Swiss poised to reject plan for £15 minimum wage

Swiss voters appear to have rejected a plan to introduce what would be the world’s highest minimum wage in a referendum yesterday, early reports suggest.

People queue to cast their ballot in Bulle, western Switzerland. Picture: Getty

Under the proposal, employers would have had to pay workers a minimum of 22 Swiss francs (£15) an hour.

Swiss television last night said 77 per cent of voters were rejecting the proposal, based on unofficial counts at polling stations.

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Trade unions had backed the move as a way of fighting poverty in a country with some of the world’s highest prices and most expensive cities.

But the early indications are that most voters sided with government and business leaders, who argued the plan would cost jobs and erode competitiveness.

The proposal “to protect equitable pay” was the most prominent of several referendums held yesterday. They included a plan to buy Swedish-made Gripen fighter jets for the Swiss air force and to impose a ban against convicted paedophiles ever working with children.

The union-backed proposal to ensure an annual salary of not less than £32,000 a year was the most controversial.

Unions pointed out that Switz­erland does not have a minimum pay level while neighbouring France and Germany do.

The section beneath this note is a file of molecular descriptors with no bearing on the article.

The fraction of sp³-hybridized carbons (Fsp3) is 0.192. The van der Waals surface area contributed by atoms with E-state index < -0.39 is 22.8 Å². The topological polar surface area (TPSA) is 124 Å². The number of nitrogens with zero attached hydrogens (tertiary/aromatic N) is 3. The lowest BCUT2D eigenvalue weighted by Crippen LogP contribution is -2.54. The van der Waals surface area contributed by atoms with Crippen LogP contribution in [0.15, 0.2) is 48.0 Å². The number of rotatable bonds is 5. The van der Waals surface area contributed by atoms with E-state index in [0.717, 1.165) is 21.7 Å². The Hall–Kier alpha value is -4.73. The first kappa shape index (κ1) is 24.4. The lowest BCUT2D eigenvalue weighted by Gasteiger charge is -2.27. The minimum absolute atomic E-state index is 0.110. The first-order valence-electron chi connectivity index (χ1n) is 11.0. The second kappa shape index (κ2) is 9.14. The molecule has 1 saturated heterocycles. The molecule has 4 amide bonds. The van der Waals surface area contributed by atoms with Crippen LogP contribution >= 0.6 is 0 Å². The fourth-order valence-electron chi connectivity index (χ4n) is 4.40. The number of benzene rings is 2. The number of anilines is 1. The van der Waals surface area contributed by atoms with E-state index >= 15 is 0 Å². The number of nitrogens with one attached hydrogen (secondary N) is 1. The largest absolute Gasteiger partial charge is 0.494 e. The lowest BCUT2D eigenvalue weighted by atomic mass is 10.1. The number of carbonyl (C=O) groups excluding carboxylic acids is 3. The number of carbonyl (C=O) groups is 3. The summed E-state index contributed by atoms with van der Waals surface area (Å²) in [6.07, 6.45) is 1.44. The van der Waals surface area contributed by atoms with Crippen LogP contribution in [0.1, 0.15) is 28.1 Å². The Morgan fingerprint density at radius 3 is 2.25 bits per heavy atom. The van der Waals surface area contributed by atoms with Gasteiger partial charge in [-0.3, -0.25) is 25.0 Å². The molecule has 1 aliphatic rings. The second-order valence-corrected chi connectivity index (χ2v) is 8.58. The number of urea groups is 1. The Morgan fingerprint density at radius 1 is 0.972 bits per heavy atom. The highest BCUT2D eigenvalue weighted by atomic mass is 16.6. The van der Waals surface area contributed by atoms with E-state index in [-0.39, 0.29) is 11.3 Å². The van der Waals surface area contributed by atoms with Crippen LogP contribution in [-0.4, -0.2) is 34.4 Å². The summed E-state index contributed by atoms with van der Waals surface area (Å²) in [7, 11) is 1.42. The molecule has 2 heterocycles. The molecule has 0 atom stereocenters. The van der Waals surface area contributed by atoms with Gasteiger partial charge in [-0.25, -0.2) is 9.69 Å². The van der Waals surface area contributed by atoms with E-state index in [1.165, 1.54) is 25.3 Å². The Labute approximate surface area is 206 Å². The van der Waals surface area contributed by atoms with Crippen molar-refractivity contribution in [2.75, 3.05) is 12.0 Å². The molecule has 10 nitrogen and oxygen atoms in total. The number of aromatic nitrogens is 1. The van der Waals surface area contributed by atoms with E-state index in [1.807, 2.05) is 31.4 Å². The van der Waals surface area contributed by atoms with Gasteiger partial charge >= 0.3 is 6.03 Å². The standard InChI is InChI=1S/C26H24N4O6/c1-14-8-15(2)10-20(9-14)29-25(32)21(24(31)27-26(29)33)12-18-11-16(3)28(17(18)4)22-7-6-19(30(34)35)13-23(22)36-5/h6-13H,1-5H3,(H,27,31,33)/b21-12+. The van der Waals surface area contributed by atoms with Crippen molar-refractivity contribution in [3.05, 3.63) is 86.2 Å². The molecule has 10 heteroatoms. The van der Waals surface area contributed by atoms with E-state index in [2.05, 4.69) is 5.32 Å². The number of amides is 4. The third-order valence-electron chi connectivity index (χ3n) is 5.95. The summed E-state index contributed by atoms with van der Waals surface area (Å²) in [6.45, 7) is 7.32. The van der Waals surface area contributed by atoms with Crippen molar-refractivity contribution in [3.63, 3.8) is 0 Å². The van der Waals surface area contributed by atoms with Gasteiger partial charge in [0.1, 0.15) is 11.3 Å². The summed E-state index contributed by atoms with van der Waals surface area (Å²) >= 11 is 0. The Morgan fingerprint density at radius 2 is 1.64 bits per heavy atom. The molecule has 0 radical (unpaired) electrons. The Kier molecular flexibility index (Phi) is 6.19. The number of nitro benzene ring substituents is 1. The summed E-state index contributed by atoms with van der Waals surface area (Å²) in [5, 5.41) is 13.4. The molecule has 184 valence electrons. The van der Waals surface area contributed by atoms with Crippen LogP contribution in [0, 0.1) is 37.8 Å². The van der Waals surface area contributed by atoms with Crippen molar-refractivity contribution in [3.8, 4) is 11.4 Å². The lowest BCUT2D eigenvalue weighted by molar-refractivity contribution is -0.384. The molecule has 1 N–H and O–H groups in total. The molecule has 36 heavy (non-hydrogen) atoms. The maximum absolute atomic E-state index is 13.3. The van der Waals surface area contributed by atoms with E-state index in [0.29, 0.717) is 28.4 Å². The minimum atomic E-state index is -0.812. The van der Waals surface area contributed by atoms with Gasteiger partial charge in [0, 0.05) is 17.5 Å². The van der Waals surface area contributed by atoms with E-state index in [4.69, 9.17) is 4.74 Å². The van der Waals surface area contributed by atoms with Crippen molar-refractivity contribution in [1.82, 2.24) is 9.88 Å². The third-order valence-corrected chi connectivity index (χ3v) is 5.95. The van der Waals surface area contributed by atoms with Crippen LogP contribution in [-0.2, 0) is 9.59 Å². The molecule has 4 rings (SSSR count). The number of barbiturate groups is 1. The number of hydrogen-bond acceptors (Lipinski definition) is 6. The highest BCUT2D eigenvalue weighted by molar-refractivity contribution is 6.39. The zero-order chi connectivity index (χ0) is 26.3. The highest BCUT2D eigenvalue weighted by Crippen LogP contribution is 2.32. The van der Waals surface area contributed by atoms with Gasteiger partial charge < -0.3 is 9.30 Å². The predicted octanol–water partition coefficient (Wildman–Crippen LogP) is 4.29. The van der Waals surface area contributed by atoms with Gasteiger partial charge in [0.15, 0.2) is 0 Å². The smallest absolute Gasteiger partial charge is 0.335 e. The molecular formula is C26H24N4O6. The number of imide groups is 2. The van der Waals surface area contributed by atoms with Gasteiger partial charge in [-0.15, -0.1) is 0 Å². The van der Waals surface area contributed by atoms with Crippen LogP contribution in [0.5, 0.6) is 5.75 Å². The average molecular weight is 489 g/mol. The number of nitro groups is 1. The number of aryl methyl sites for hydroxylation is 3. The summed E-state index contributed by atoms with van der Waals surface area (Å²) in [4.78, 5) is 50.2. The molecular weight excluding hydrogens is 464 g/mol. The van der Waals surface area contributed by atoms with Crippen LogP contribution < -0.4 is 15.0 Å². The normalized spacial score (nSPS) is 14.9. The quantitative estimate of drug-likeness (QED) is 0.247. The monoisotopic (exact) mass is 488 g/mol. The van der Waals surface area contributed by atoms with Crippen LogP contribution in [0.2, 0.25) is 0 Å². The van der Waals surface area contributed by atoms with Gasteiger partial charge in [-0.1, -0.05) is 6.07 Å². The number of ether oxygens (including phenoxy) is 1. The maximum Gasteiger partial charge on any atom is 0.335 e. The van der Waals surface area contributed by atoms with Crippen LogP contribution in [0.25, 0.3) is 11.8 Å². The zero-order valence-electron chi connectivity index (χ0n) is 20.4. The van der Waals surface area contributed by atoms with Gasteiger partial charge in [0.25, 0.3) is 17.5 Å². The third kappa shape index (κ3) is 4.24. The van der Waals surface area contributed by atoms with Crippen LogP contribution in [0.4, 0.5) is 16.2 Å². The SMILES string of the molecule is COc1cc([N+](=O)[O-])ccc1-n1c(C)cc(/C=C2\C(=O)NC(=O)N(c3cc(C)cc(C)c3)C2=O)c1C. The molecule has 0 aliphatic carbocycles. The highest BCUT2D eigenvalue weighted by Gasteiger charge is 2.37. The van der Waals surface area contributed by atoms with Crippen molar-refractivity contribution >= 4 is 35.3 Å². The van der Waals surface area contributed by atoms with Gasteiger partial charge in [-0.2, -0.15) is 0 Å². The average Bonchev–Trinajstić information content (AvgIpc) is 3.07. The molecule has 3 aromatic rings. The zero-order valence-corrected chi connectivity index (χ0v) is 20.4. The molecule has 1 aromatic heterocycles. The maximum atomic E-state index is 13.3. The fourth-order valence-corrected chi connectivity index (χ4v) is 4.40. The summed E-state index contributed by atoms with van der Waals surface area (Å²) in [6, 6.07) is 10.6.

They argue that surviving on less than 4,000 francs (£2,700) a month was not possible because rents, health insurance and food are all prohibitively expensive.

The minimum wage in Germany will be €8.50 (£6.90) an hour from 2017. The UK minimum for over 21s is currently £6.31.

A key element of the Swiss campaign in favour of a minimum wage was the argument that its welfare system was being forced to subsidise businesses which refuse to pay a living wage. The median hourly wage in Switzerland is about 33 francs (£22) an hour.

The Organisation for Economic Co-operation and Development said the wage proposal represented about £8.30 an hour based on a 42-hour, rather than 35-hour, working week.

In the three other referendums, voters looked likely to reject a plan to spend 3.1 billion Swiss francs (£2bn) for 22 of Saab’s new Gripen fighters. However, they looked set to endorse a lifetime ban on convicted paedophiles ever working with children and to approve an amendment to the constitution to support more family doctors in rural areas.

Swiss TV said partial vote tallies showed voters were narrowly defeating the fighter plan, but backing by wide margins the paedophile child-employment ban and medical reform ­measures.


Switzerland is one of the most expensive countries to live in.

• On average it costs 1,800 Swiss francs (£1,200) to rent a one-bed flat in a city such as Geneva.

• Power and water bills average up to 200 francs (£133) a month.

• Heath insurance costs about 400 francs (£266) a month.

• And a meal for two in a restaurant costs about 150 francs (£100).